NY Daily News | Kristie Ackert: It’s never a good thing to have to deal with injuries, but as far as Clarke Schmidt’s prognosis goes it appears the pitcher got the best outcome available. Schmidt will be sidelined for three-to-four weeks with pain in his elbow — an injury that will all but guarantee that he won’t be on the Opening Day roster — but the injury is muscle-related and has nothing to do with the Tommy John surgery he underwent coming out of college. It’s a disappointing setback for Schmidt, but it still leaves him with plenty of time to impress in 2021.
NY Post | Dan Martin: Speaking of impressing this year, DJ LeMahieu doesn’t want to rely on his past success as an indication for what he’ll accomplish now. LeMahieu has spent the offseason continuing to grind for improvement, and wants to keep his play near the top of the game. If the second baseman can surpass the back-to-back top five finishes in the AL MVP race that he’s accomplished since putting on the pinstripes, that would be a big boon for the Yankees.
MLB.com | Nathan Maciborski: LeMahieu’s return is a major part of the Yankees overall outlook heading into this year. His teammates rallied hard for his re-signing, including Luke Voit keeping in contact throughout the offseason looking for updates on the star’s negotiations. The team has made many decisions over the winter, but the group collectively has one finish line in mind: finally getting back to the Fall Classic.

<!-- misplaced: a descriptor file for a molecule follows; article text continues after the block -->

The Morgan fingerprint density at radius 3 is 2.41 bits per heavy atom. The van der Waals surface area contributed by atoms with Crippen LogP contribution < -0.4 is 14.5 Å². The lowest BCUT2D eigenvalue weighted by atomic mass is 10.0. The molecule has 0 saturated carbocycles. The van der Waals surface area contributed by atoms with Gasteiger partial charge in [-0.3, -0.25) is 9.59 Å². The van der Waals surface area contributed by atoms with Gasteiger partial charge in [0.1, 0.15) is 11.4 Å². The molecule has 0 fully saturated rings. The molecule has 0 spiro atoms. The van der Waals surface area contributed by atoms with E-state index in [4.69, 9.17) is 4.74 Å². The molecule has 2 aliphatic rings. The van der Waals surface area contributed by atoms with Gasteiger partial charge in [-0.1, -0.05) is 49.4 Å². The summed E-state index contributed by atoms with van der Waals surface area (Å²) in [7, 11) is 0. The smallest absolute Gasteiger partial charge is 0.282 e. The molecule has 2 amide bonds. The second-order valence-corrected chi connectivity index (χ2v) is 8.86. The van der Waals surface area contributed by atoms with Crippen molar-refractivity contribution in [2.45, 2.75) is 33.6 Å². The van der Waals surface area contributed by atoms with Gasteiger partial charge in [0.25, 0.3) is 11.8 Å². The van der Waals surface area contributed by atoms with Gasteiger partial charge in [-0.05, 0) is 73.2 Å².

NJ.com | Brendan Kuty: Today the Yankees will be facing off with an opponent they haven’t seen in over a year — Tigers manager A.J. Hinch. Hinch, of course, hasn’t been around due to a year-long suspension from MLB thanks to his involvement in the Astros’ sign-stealing scandal, and the media looked to Aaron Boone’s thoughts on seeing him again. Boone, however, expressed that he was looking to move on from the scandal after commenting on it last year when the details came out and dominated most of last spring’s conversation.
BallNine | Kevin Kernan: The Yankees have honored many of their former players in Monument Park, whether it be by retiring their number or giving them a plaque in commemoration to their career. Among the many names there, you won’t find Roy White’s — at least, not yet. Kernan makes the case for why the Yankees should correct that, detailing some of the most iconic parts of White’s career including a deep dive into White’s experience as a prospect training in the Deep South and his connection to the signing of Hideki Matsui.